Fermanagh women living in Hawaii says Aloha community spirit reminds her of home after fires

A Northern Ireland women living on Hawaii has described the 'apocalyptic feeling' after wildfires hit parts of the American state.

The fires have devastated Maui.

Over 100 people have died and hundreds more still missing. DNA experts have been brought in to identify human remains.

The fires are thought to have started after high winds toppled telephone poles and power lines onto dry grasslands. Claire Mullally who is originally from Mullaghdun near Enniskillen in Co Fermanagh has been living in Hawaii for five years.

The mother of two lives near Lahaina - an area destroyed by the wild fire.

Claire Mullally and her family. Credit: UTV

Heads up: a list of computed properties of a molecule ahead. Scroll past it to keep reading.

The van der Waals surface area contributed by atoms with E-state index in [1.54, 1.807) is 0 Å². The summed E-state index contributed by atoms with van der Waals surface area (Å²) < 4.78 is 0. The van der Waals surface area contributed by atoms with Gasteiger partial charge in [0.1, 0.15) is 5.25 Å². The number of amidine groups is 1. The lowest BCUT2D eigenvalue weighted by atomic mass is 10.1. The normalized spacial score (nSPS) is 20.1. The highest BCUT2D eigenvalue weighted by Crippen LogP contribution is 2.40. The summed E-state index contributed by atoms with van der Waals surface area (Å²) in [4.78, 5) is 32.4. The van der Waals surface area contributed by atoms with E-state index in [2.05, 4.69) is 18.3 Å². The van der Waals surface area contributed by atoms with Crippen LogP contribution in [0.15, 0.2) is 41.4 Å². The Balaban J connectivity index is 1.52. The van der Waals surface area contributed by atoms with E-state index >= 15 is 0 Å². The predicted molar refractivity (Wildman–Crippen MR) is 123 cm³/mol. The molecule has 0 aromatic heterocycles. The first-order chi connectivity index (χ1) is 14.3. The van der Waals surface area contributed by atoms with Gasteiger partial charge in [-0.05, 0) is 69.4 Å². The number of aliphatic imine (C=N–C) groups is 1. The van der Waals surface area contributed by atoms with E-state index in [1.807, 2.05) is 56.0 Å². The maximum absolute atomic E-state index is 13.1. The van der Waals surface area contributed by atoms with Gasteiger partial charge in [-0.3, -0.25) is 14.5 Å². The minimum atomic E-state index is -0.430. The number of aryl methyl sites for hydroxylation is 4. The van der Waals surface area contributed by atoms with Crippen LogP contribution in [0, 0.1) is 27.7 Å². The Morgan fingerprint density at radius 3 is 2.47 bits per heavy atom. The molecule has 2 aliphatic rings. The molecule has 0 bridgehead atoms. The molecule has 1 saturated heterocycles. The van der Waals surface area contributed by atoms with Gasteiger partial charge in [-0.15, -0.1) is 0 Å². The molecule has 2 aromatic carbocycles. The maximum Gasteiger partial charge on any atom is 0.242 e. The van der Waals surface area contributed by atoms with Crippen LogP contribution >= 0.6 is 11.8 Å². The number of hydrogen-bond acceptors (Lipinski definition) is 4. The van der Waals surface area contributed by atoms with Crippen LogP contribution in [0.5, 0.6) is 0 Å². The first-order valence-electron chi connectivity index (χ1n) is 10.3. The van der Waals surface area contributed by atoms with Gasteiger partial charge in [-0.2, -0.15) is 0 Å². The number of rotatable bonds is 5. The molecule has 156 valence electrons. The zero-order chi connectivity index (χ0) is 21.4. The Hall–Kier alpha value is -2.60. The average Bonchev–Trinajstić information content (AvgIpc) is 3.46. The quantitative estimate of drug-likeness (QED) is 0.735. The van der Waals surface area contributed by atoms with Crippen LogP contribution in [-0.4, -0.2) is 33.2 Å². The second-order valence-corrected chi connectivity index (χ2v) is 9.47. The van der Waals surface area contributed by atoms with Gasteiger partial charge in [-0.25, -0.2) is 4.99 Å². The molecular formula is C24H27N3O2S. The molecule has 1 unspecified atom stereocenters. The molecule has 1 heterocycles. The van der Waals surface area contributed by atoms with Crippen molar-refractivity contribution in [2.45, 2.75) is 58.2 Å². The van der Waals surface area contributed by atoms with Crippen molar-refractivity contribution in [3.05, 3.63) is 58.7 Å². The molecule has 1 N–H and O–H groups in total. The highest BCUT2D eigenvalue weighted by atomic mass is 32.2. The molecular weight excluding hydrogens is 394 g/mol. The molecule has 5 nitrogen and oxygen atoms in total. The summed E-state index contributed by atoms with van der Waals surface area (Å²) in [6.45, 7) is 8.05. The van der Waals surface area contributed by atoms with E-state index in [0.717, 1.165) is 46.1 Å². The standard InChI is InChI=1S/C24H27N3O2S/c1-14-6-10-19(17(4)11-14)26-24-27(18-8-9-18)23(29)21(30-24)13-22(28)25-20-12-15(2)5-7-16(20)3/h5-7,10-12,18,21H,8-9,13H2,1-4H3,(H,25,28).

She told UTV: "I just remember the apocalyptic feeling that something terrible has happened. It was really really bad."

She described how her neighbour had to watch as his car just melted in the heat. They spoke of how grateful they were to be alive.

"It still gives me shivers thinking about it," she said.

"But there's very much an Aloha spirit and seeing how much the locals gather to help together reminds me of what it's like in my little community in Mullaghdun. Everyone is so connected and hands on. There's a real supportive network there."

President Joe Biden visited the wildfire-hit island on Tuesday.

The president and his wife, first lady Jill Biden, arrived - 13 days after the fires broke out.

Claire says a lot of local relief work is happening on the ground.

"I think the main thing is people now need money," she added. "They have nothing. They don't even have ID. I just hope something good comes from all of this."

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